Post-conflict activities and
EU efforts to support the Peacebuilding Commission
372. Post-conflict reconstruction in states emerging
from war and instability involves a major input of resources and
finances. Peacebuilding missions are multidimensional and complex,
requiring the involvement of a wide range of actors over an extended
period of time.
373. Effective peacebuilding presents a huge
challenge for the AU, which will continue to require considerable
interaction and assistance in this area, from the EU, the UN and
elsewhere. This in turn presents major challenges of co-ordination,
and of sustaining international political interest in the longer-term.
374. The High-Level Panel on Threats Challenges
and Change identified a key institutional gap at the UN in responding
to the challenges of peacebuilding.
In response to a recommendation by the Panel, in December 2005
the UN General Assembly and Security Council formally established
the new UN Peacebuilding Commission (UNPBC), as agreed by heads
of State attending the Millennium Review Summit.
The Peacebuilding Commission is intended to marshal resources
and offer advice on post-conflict recovery, bringing together
UN capacities in conflict prevention, mediation, peacekeeping,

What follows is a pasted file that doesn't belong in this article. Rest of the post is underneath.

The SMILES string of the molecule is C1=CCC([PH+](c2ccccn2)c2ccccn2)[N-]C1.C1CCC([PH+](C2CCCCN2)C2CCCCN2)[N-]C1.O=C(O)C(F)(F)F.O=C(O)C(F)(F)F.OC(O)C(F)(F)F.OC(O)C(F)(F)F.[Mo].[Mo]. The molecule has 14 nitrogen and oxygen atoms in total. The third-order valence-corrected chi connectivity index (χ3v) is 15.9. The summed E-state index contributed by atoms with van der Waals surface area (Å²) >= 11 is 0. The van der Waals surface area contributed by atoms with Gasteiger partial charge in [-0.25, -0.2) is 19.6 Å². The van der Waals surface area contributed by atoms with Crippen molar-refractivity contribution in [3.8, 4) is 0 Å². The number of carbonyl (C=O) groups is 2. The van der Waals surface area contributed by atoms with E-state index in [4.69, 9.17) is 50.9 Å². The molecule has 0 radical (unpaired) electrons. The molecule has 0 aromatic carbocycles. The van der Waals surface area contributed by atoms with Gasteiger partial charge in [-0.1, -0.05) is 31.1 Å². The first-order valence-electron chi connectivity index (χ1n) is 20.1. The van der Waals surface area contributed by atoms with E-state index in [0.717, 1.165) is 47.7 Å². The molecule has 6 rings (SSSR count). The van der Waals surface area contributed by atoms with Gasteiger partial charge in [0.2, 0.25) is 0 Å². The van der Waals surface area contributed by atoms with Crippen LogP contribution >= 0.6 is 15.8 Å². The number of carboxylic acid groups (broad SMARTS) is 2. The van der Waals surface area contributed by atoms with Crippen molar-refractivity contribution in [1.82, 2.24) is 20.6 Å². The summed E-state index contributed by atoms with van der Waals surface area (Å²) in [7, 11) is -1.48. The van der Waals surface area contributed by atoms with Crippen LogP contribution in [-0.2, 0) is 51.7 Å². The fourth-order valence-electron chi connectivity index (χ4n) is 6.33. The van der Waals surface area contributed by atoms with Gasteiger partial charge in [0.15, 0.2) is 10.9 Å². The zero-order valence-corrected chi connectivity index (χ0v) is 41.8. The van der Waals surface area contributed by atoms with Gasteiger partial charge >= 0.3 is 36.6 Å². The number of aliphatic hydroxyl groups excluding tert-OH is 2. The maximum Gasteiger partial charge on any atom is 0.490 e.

human rights, the rule of law, humanitarian aid, reconstruction
and long-term development. It is further hoped that the Commission
will help to maintain international political interest over longer
periods in relation to peacebuilding operations.
375. The UNPBC seeks to bridge the gap between
peacekeeping and sustainable development. Its Organisational Committee
comprises 31 member states: seven from the Security Council, including
the permanent five members; seven from the Economic and Social
Council (ECOSOC); five of the top ten financial contributors to
the UN budgets; five out of the top ten contributors of personnel
to UN missions; and seven extra members, elected by the GA based
on geographical balance and post-conflict experience.
376. Membership of country-specific committees
of the Commission will be tailored for each caseinvolving
country representatives, regional organisations and international
financial institutions (IFIs). The involvement of IFIs is designed
to help secure sustainable funding for peacebuilding activities.
377. Javier Solana's October 2005 Contribution
to the EU Strategy for Africa recommended that EU policy towards
Africa should be solidly based on UN principles and should aim
for a trilateral partnership between the EU, the UN, and the AU
in Africa, with the UN Peacebuilding Commission becoming an important
tool in this respect.
378. The final configuration of the Peacebuilding
Commission only provided for a very limited preventive role, in
a political concession to concerns raised by a number of states.
This is in contrast with the original recommendation of the High-Level
Panel, which had suggested that the Commission be explicitly designed
to avoid state collapse and the slide into war, as well to assist
countries in their transition from war to peace.
379. The EU and AU must work with the new
UN Peacebuilding Commission to make a genuine difference to countries
emerging from conflict, by drawing together and co-ordinating
the activities of the key peacebuilding actors in Africa, including
the UN and the AU, and by developing a close working relationship
with the International Financial Institutions.